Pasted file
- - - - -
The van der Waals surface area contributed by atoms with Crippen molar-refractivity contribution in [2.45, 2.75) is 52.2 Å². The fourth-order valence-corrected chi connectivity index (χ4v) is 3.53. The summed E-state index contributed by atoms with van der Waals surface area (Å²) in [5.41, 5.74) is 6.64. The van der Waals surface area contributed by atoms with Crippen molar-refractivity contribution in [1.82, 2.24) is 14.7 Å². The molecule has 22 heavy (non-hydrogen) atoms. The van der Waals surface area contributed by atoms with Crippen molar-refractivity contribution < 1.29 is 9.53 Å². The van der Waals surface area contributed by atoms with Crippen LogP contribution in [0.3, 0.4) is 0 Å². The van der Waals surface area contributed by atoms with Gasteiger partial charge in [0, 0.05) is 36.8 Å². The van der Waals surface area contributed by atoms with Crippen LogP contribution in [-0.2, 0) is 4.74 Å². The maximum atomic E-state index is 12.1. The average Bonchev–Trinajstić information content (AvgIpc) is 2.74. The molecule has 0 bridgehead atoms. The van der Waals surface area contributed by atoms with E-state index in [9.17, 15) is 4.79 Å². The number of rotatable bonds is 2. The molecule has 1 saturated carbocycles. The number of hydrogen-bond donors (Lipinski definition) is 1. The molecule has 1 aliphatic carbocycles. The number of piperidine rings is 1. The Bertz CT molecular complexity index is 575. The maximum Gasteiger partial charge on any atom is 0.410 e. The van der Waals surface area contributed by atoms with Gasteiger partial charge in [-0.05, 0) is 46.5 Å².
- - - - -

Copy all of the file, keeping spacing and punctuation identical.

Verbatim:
The van der Waals surface area contributed by atoms with Crippen molar-refractivity contribution in [2.45, 2.75) is 52.2 Å². The fourth-order valence-corrected chi connectivity index (χ4v) is 3.53. The summed E-state index contributed by atoms with van der Waals surface area (Å²) in [5.41, 5.74) is 6.64. The van der Waals surface area contributed by atoms with Crippen molar-refractivity contribution in [1.82, 2.24) is 14.7 Å². The molecule has 22 heavy (non-hydrogen) atoms. The van der Waals surface area contributed by atoms with Crippen molar-refractivity contribution < 1.29 is 9.53 Å². The van der Waals surface area contributed by atoms with Crippen LogP contribution in [0.3, 0.4) is 0 Å². The van der Waals surface area contributed by atoms with Gasteiger partial charge in [0, 0.05) is 36.8 Å². The van der Waals surface area contributed by atoms with Crippen LogP contribution in [-0.2, 0) is 4.74 Å². The maximum atomic E-state index is 12.1. The average Bonchev–Trinajstić information content (AvgIpc) is 2.74. The molecule has 0 bridgehead atoms. The van der Waals surface area contributed by atoms with E-state index in [9.17, 15) is 4.79 Å². The number of rotatable bonds is 2. The molecule has 1 saturated carbocycles. The number of hydrogen-bond donors (Lipinski definition) is 1. The molecule has 1 aliphatic carbocycles. The number of piperidine rings is 1. The Bertz CT molecular complexity index is 575. The maximum Gasteiger partial charge on any atom is 0.410 e. The van der Waals surface area contributed by atoms with Gasteiger partial charge in [-0.05, 0) is 46.5 Å².